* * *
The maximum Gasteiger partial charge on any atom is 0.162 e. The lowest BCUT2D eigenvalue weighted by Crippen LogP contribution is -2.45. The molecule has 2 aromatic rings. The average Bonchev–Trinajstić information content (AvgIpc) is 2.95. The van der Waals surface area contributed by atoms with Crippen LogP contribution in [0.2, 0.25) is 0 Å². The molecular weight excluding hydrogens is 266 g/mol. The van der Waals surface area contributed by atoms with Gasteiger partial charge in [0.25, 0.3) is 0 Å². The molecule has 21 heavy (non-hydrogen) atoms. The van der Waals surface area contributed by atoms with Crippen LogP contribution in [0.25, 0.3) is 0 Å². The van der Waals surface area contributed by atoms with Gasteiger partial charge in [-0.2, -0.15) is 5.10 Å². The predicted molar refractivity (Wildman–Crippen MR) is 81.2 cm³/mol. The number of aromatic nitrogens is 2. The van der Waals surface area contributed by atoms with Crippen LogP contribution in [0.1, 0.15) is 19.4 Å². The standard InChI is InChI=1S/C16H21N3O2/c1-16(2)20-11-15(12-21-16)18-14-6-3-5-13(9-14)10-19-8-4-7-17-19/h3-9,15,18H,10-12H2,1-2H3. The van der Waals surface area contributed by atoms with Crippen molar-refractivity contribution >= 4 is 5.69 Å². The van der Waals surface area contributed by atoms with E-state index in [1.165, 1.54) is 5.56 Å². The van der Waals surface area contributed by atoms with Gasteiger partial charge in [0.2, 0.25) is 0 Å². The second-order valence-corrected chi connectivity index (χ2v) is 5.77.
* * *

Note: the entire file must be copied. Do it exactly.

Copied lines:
The maximum Gasteiger partial charge on any atom is 0.162 e. The lowest BCUT2D eigenvalue weighted by Crippen LogP contribution is -2.45. The molecule has 2 aromatic rings. The average Bonchev–Trinajstić information content (AvgIpc) is 2.95. The van der Waals surface area contributed by atoms with Crippen LogP contribution in [0.2, 0.25) is 0 Å². The molecular weight excluding hydrogens is 266 g/mol. The van der Waals surface area contributed by atoms with Gasteiger partial charge in [0.25, 0.3) is 0 Å². The molecule has 21 heavy (non-hydrogen) atoms. The van der Waals surface area contributed by atoms with Crippen LogP contribution in [0.25, 0.3) is 0 Å². The van der Waals surface area contributed by atoms with Gasteiger partial charge in [-0.2, -0.15) is 5.10 Å². The predicted molar refractivity (Wildman–Crippen MR) is 81.2 cm³/mol. The number of aromatic nitrogens is 2. The van der Waals surface area contributed by atoms with Crippen LogP contribution in [0.1, 0.15) is 19.4 Å². The standard InChI is InChI=1S/C16H21N3O2/c1-16(2)20-11-15(12-21-16)18-14-6-3-5-13(9-14)10-19-8-4-7-17-19/h3-9,15,18H,10-12H2,1-2H3. The van der Waals surface area contributed by atoms with Crippen molar-refractivity contribution >= 4 is 5.69 Å². The van der Waals surface area contributed by atoms with E-state index in [1.165, 1.54) is 5.56 Å². The van der Waals surface area contributed by atoms with Gasteiger partial charge in [0.2, 0.25) is 0 Å². The second-order valence-corrected chi connectivity index (χ2v) is 5.77.